• BPERFORMING OPERATIONS; TRANSPORTING
    • B81MICROSTRUCTURAL TECHNOLOGY
    • B81BMICROSTRUCTURAL DEVICES OR SYSTEMS, e.g. MICROMECHANICAL DEVICES
    • B81B2201/00Specific applications of microelectromechanical systems
    • B81B2201/02Sensors
    • B81B2201/0214Biosensors; Chemical sensors
    • BPERFORMING OPERATIONS; TRANSPORTING
    • B81MICROSTRUCTURAL TECHNOLOGY
    • B81BMICROSTRUCTURAL DEVICES OR SYSTEMS, e.g. MICROMECHANICAL DEVICES
    • B81B2201/00Specific applications of microelectromechanical systems
    • B81B2201/05Microfluidics
    • B81B2201/058Microfluidics not provided for in B81B2201/051 - B81B2201/054
    • BPERFORMING OPERATIONS; TRANSPORTING
    • B81MICROSTRUCTURAL TECHNOLOGY
    • B81BMICROSTRUCTURAL DEVICES OR SYSTEMS, e.g. MICROMECHANICAL DEVICES
    • B81B2203/00Basic microelectromechanical structures
    • B81B2203/04Electrodes
    • BPERFORMING OPERATIONS; TRANSPORTING
    • B81MICROSTRUCTURAL TECHNOLOGY
    • B81BMICROSTRUCTURAL DEVICES OR SYSTEMS, e.g. MICROMECHANICAL DEVICES
    • B81B2203/00Basic microelectromechanical structures
    • B81B2203/06Devices comprising elements which are movable in relation to each other, e.g. slidable or rotatable
    • FMECHANICAL ENGINEERING; LIGHTING; HEATING; WEAPONS; BLASTING
    • F25REFRIGERATION OR COOLING; COMBINED HEATING AND REFRIGERATION SYSTEMS; HEAT PUMP SYSTEMS; MANUFACTURE OR STORAGE OF ICE; LIQUEFACTION SOLIDIFICATION OF GASES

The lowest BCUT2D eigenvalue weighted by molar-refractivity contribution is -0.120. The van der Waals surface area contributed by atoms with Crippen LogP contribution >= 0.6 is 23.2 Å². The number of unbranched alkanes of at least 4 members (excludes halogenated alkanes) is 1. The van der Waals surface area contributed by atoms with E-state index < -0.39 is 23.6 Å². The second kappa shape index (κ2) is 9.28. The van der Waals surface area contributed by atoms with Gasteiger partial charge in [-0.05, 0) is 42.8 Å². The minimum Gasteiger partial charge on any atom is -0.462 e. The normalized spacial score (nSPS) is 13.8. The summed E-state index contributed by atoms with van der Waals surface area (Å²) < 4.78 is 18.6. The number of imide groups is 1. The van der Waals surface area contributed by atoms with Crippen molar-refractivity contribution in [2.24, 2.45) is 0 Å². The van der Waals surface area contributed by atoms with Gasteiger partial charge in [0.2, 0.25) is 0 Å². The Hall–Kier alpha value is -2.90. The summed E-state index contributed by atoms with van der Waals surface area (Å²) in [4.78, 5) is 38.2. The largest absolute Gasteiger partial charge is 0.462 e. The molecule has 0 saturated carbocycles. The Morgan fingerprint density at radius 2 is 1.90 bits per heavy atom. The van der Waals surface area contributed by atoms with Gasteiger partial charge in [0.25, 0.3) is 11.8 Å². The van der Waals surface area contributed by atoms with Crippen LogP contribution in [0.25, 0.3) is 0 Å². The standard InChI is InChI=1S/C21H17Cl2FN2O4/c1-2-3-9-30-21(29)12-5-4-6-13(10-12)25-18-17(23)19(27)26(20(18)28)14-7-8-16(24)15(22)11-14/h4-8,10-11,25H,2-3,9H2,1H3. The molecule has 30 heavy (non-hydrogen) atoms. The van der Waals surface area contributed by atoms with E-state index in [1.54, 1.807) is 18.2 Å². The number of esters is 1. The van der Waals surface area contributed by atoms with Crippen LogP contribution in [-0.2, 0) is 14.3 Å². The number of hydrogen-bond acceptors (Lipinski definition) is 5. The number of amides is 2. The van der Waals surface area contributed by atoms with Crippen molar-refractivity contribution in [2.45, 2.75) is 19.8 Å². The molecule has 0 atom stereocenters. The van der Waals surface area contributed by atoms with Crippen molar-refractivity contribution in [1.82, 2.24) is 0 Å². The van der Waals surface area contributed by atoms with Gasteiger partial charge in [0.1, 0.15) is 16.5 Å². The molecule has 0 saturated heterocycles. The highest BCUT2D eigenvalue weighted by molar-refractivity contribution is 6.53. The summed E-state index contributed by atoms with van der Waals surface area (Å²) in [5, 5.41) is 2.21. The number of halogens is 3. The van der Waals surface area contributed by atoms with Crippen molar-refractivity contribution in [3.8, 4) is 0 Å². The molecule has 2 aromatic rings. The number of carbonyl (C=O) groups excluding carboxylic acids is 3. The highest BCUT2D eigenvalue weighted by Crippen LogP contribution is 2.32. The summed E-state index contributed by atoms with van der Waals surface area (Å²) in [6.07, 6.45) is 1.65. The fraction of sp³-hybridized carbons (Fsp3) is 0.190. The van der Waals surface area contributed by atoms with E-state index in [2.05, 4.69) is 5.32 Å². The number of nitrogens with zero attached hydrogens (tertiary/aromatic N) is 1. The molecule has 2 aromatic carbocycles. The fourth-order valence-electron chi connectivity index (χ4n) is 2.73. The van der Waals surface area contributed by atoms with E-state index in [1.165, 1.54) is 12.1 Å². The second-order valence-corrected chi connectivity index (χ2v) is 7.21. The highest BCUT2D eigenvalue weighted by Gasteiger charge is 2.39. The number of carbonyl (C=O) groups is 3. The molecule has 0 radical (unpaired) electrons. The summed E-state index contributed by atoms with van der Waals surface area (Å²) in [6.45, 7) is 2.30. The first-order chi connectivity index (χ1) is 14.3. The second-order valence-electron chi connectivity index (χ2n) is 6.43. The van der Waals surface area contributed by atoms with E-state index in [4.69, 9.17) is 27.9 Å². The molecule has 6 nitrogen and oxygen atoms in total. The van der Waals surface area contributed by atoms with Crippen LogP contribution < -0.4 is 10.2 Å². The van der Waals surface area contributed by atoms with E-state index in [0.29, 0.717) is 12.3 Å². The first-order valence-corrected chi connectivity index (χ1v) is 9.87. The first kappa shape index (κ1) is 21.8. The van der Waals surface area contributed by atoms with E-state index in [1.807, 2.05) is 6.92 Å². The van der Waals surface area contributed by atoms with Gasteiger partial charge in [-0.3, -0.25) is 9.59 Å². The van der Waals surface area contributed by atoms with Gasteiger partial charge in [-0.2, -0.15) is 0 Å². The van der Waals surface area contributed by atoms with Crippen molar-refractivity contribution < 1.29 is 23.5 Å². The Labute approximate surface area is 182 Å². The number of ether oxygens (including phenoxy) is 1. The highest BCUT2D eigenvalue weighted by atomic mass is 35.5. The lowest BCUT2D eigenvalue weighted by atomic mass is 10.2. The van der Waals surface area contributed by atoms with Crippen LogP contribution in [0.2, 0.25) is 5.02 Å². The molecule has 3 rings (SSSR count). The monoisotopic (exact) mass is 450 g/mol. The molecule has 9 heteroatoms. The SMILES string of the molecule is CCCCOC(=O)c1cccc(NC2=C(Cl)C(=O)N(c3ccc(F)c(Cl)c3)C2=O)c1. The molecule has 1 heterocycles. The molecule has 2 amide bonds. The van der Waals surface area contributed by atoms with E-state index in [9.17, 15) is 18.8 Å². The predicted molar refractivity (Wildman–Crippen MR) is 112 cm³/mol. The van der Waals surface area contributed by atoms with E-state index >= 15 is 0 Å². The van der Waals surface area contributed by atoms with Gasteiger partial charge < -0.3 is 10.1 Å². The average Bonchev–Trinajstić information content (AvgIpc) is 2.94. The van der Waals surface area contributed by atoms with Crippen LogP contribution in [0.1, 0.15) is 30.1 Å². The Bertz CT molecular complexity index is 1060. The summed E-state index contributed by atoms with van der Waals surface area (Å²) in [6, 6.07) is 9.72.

• F25BREFRIGERATION MACHINES, PLANTS OR SYSTEMS; COMBINED HEATING AND REFRIGERATION SYSTEMS; HEAT-PUMP SYSTEMS
    • F25B41/00Fluid-circulation arrangements, e.g. for transferring liquid from evaporator to boiler
    • F25B41/02Fluid-circulation arrangements, e.g. for transferring liquid from evaporator to boiler using electro-osmosis

Abstract

The invention exploits a widely used device in micro-fluidics, the electro-osmotic pump (EOP), to create very low energy micro-scale and macro-scale mechanical actuators. The EOP uses electrical fields to move naturally occurring charged particles (ions) through a fluid medium. As the ions move in response to the applied field, they drag the (non-charged) fluid along, establishing bulk flow. When confined to a narrow chamber, a pressure gradient can be established. The combination of pressure gradient and flow performs mechanical work. With the use of electro-osmotic pumps, the invention enables actuators to be constructed in a variety of embodiments, including for example, a sheet structure, a piston structure, and a cellular structure to name a few.

Description

SYSTEM AND METHODS FOR ACTUATION USING ELECTRO-OSMOSIS PRIORITY CLAIM

This Application claims the benefit of United States Provisional Patent Application Serial Number 61/691 ,025 filed August 20, 2012.

FIELD OF THE INVENTION

The invention relates generally to micro-fluidics and more specifically to a system and methods for creating very low energy micro-scale and macro-scale mechanical actuators through use of one or more electro-osmotic pumps.

BACKGROUND OF THE INVENTION

Most conventional mechanical pumps have issues with reliability due, in part, to the moving components. However, pumps that do not require moving components such as electro-osmotic pumps (EOPs) make them suitable for a variety of applications, including for example "lab-on-a-chip" devices, diagnostic devices, micro total analysis systems (μΜΤΑβ), drug delivery systems, and separation and mixing processes, as well as micro-processor cooling systems, to name a few.